Lachmund Family House

Also known as: Halasz--Lachmund House
717 Water St., Sauk City, Wisconsin

Large, cream city brick residence in the commercial district of Sauk City

Photos 

Overview Looking Northwest

Photo taken by J.R. Manning in April 2017

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Map 

Description 

"The Lachmund Family House is a two-story, cream brick house with an irregular footprint, wrap-around front porch and complex roof shape. It is notable for its location, being the only residence of its size and type in the business district of the village of Sauk City, Wisconsin. The setting of the house is highlighted by a wrought iron fence which is a restoration of an historic feature, and a spacious lawn. The house is significant for its association with four generations of the Lachmund family, who were among the leading citizens of the village in its formative years and up to World War II. Paul Lachmund inherited it from his mother, Bertha Lachmund Halasz, in 1877. He was an important figure in the development of the village and also in the organization of the retail lumber business in the Midwest. The location and size of the house recall the social and economic importance of the Lachmund family in the formative years and during the most prosperous period of the village history. The house displays characteristics of the Gothic and Queen Anne styles executed with exceptional materials, design and workmanship.

"The house faces east at a bend in Water Street. Across the street is a one-story brick building, formerly a bank and now the village hall. Behind it is the Wisconsin River. Commercial buildings of various sizes and in a pastiche of styles line both sides of Water Street to the south and for the remainder of the block to the north. The Lachmund Lumber company, which was founded in 1846 by Charles Halasz and was continued by the Lachmunds until 1968, was located a few yards north of the house, on the same side of Water Street. It is now the site of a new bank building in an aggressively historical "classical" style. Between the house and the site of the lumber yard is a wood frame two-story building that was the home and store of the town photographer. In 1890 it became the furniture store and undertaking business of William Dresen, a carpenter who "literally built Sauk City" according to the description in Lives Lived Here. [Editor's Note: Lives Lived Here: A Walk Through the History of Sauk City by Myrtle Cushing and Michael J. Goc, New Past Press, Friendship, Wisconsin, 1992.] Immediately to the south of the Lachmund house is a small frame building occupied by the Sank Prairie Eagle. August Derleth identifies it as the Fuchs home. South of that is the harness shop of William Schwenker, immortalized by August Derleth as the home of his companion, Sim. The real Sim, Hugo Schwenker, still lives on the second floor of this frame building, which was built in 1866 to house a saloon and the saloon keeper's family, according to Lives Lived Here."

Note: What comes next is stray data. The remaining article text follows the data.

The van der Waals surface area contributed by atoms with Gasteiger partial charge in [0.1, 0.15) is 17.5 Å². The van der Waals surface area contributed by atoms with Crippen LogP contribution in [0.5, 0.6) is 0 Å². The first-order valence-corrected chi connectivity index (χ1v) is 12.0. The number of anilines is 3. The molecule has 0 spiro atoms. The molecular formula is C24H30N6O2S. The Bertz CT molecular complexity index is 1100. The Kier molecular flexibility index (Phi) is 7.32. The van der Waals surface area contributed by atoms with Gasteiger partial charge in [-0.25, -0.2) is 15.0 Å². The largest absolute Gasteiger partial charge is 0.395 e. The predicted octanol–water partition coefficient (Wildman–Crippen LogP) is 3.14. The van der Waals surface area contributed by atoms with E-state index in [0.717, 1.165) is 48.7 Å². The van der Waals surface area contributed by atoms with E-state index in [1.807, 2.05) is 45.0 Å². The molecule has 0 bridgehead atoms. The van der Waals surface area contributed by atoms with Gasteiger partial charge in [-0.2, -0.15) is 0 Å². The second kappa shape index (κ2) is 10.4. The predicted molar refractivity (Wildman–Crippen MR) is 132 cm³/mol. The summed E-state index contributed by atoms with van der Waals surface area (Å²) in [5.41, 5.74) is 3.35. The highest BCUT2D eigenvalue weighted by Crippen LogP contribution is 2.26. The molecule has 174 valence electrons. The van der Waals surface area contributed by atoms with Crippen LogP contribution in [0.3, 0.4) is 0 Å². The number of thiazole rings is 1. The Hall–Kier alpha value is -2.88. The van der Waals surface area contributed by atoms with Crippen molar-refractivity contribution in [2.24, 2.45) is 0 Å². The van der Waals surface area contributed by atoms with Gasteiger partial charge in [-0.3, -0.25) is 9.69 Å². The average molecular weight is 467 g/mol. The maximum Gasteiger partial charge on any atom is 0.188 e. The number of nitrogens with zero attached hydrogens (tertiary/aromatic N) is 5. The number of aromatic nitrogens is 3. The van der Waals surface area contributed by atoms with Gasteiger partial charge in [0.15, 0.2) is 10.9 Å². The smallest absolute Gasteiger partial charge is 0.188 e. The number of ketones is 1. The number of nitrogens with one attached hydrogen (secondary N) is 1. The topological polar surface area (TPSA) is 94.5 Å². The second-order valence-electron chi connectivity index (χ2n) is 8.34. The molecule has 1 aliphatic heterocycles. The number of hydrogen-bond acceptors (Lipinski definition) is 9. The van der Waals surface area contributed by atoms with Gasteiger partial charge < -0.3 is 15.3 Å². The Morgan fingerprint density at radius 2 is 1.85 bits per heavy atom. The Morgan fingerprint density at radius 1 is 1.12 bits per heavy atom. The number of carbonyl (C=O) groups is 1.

Description condensed from National Register of Historic Places Registration Form prepared for the National Park Service. The application, dated September 15, 1998, was prepared by Jane Eiseley, historic preservation consultant.

For more about this site, follow the link below to find the document quoted above.

National Register information 

Status
Posted to the National Register of Historic Places on March 29, 2000
Reference number
00000257
Architectural styles
Victorian: Queen Anne; Victorian: Gothic
Area of significance
Social History
Level of significance
Local
Evaluation criteria
A - Event
Property type
Building
Historic function
Single dwelling
Current function
Multiple dwelling
Periods of significance
1875-1899; 1900-1924; 1925-1949
Significant years
1878; 1903
Number of properties
Contributing buildings: 2

Tags 

19th Century (36,278)
Brick (42,457)
Built 1878 (296)
Built during 1870s (4,799)
Cream City Brick (18)
Gothic (1,425)
House (26,762)
Private owner (54,397)
Queen Anne (5,036)
Sauk City, Wisconsin (6)
Sauk County, Wisconsin (47)
Stone (26,162)
Victorian (19,690)
Wisconsin (2,430)

Update Log 

  • May 7, 2017: Updated by J.R. Manning: Updated listing, added description and added photos

Sources